Sneaky Ways Credit Cards Get You To Spend More Money

Sneaky Ways Credit Cards Get You To Spend More Money

Credit card debt in the US hit $870 billion at the end of 2018. That’s a record high. In fact, over half of
Americans who own credit cards have debt on them. And part of what gets
us into these debt holes are the tempting offers
from credit card companies. Hidden fees and reward
programs can trick customers into spending more than
they otherwise might. Clip: Wow, look at all the signs. Narrator: And if that balance
isn’t paid off in full, those rewards points aren’t
going to be worth it in the end. Let’s start with the reward programs. They offer a variety of benefits,
including airline miles, cash back, and points you
can put towards shopping. This can be great for customers. I mean, who doesn’t like free stuff? And credit card companies
can boost the rewards when you first sign up for the
cards as an extra incentive. For example, the American
Express Platinum card currently offers 60,000 reward points if you spend $5,000 in
the first three months. Now, if you’re about
to make a big purchase, those points are a nice bonus. But if you end up spending
more than you otherwise would just to hit that $5,000
mark, consider this. One point is typically worth
only between $0.01 and $0.02, making those 60,000 points worth somewhere between $600 and $1,200. So, let’s do the math. Say you usually spend $500 on
your credit card per month, and you increase that to
$1,666 for three months to get those 60,000 points. You’ve now spent $3,500 more
than you otherwise would. And, yes, you may get
$1,200 back in points. But that leaves a difference of $2,300. That’s $2,300 more that you spent overall and that you’re never getting back. But $1,200 back is the
max you’ll likely get. It might be less. And figuring out exactly
how much you’re getting for every dollar spent can be tricky. In the AmEx Platinum’s
rates and fees section, it says, “The value of
Membership Rewards points varies according to how
you choose to use them.” So it’s hard to be sure how much value you’re actually getting. And the eagerness to spend for points can get you into trouble. Sarah Silbert: Obviously,
it’s very attractive to get points or miles
from your credit card, but if you’re not paying
off your balance in full, the points or miles that you’re
earning are not worth it. Narrator: Because you’re going to get hit with that interest charge. A credit card’s interest rate is also called the APR,
or annual percentage rate. The APR determines how
much you’ll be charged if you don’t pay your balance
in full by the due date. On average, the APR for new
credit card offers is about 19%. But store credit cards from places like Banana Republic, The
Home Depot, and Target have some of the highest
rates in the business. And if you’re not paying attention, those charges can add up. The average household
with credit card debt pays $1,292 in interest each year. Now, some credit cards
will waive interest fees for the first few months to a year. And you might think, well, this is only a problem
for people with bad spending habits who don’t pay off
their card in full each time. Clip: But there’s a lot
more to it than that. Narrator: Even if you’re
responsible with your payments, there’s still other ways
credit cards can cost you. Silbert: There are lots
of credit card hidden fees that you could be surprised by
if you’re not aware of them. These fees are hidden in the sense that they’re buried in the fine print. They’re definitely documented, and you can find them
if you look for them. But they’re not super
apparent if you’re just glancing at the credit
card application online. Narrator: Some cards
have fees you can’t avoid by diligently paying your card on time. Like a foreign transaction fee. These are fees placed on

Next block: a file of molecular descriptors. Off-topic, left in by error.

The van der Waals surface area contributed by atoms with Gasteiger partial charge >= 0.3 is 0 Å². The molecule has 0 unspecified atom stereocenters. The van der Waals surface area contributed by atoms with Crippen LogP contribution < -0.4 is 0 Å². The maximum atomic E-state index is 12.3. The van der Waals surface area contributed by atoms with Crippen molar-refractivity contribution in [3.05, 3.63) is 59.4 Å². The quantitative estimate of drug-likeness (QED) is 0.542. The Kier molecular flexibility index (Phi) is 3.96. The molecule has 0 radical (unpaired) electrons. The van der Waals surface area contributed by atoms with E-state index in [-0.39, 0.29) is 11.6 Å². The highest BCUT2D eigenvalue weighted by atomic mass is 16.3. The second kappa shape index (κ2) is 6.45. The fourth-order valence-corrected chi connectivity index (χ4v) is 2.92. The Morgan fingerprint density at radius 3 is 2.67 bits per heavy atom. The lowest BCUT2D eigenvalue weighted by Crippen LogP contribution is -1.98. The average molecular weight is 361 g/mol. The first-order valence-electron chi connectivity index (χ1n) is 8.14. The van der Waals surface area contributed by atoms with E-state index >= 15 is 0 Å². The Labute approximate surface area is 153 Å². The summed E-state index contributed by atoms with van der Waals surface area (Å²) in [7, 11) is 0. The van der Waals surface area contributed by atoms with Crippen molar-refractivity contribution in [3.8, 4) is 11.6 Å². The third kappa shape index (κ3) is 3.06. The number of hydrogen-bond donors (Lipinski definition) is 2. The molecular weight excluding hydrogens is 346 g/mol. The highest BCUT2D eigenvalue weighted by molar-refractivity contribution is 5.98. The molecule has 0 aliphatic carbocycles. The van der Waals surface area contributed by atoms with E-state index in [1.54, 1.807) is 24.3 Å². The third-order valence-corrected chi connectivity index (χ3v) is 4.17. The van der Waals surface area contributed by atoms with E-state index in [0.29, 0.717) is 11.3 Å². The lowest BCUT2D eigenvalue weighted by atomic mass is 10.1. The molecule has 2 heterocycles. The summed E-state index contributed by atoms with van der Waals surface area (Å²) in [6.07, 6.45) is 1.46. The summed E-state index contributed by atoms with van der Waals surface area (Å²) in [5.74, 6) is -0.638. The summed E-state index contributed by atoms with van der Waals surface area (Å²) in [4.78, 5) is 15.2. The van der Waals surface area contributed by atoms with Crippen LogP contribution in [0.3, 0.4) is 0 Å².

purchases you make abroad. But they can also be charged on any transaction processed abroad, even if you yourself are not traveling. So, if you’re making a
hotel reservation in Bali or buying a cool pair of
pants from a Japanese website, you might want to make
sure the card provider isn’t charging you a fee
to make that purchase. Foreign transaction fees
typically run around 3%, so for a hotel room
that costs $150 a night, you’re paying an additional $4.50. Just think, you could have bought yourself an iced coffee with that money. Other fees to look out for
are balance transfer fees, authorized user fees, late
payment fees, and an annual fee. You could get charged an
annual fee once a year just for having the card. On some cards, it can be quite high, like the Chase Sapphire Reserve card, which has an annual fee of $450. Ouch. But the Sapphire Reserve also
offers a $300 travel credit and a hefty sign-up bonus, so if you’re using it for travel and are a big spender
anyway, it might be worth it. So, with all these sneaky
fees and incentives, how do you avoid a credit card
bill at the end of the month that’s higher than you expected? Silbert: The best way to use credit cards is to treat them like debit cards. So that means don’t spend
anything more than you can afford, you need to pay your balance off in full, and that way, any rewards
that you’re earning are really rewards in something extra.

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About the Author: Oren Garnes


  1. For the majority, don’t play with fire
    For ppl like us, we fly business class for free
    Gotta love these “sneaky traps” when they are all public info and common sense

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  3. I had to stop the video at the 2 min mark because yes there are these incentives to make you buy more. But at the same time, it's up to you to discipline your own spending. You're not forced to spend from $500 a month to $1666. The point that always gets lost is that there are different credit cards for different needs. If you're already spending $1666 per month, then that card is right for you. Financial literacy is so important and this whole victimhood mentality is so dangerous.

  4. All big business enterprises are using the same tactic to lure people into spending more with the help of their AI and reward programs.

  5. Takeaway from this is,
    – Pay off your bill every month.
    – Don't spend more just to meet the minimum spend.